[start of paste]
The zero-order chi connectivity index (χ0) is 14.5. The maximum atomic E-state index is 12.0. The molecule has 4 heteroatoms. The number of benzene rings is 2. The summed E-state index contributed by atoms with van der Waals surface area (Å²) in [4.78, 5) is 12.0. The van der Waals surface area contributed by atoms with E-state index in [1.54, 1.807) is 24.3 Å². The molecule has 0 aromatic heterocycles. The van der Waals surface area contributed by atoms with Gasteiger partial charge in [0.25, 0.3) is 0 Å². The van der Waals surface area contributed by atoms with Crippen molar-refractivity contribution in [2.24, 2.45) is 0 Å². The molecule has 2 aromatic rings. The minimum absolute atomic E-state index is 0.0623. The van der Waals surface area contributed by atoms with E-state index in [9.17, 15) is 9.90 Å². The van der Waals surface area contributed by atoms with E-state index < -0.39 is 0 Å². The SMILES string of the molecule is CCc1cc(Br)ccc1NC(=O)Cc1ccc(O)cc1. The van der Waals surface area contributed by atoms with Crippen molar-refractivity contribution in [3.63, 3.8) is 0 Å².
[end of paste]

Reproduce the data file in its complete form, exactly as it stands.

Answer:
The zero-order chi connectivity index (χ0) is 14.5. The maximum atomic E-state index is 12.0. The molecule has 4 heteroatoms. The number of benzene rings is 2. The summed E-state index contributed by atoms with van der Waals surface area (Å²) in [4.78, 5) is 12.0. The van der Waals surface area contributed by atoms with E-state index in [1.54, 1.807) is 24.3 Å². The molecule has 0 aromatic heterocycles. The van der Waals surface area contributed by atoms with Gasteiger partial charge in [0.25, 0.3) is 0 Å². The van der Waals surface area contributed by atoms with Crippen molar-refractivity contribution in [2.24, 2.45) is 0 Å². The molecule has 2 aromatic rings. The minimum absolute atomic E-state index is 0.0623. The van der Waals surface area contributed by atoms with E-state index in [9.17, 15) is 9.90 Å². The van der Waals surface area contributed by atoms with E-state index < -0.39 is 0 Å². The SMILES string of the molecule is CCc1cc(Br)ccc1NC(=O)Cc1ccc(O)cc1. The van der Waals surface area contributed by atoms with Crippen molar-refractivity contribution in [3.63, 3.8) is 0 Å².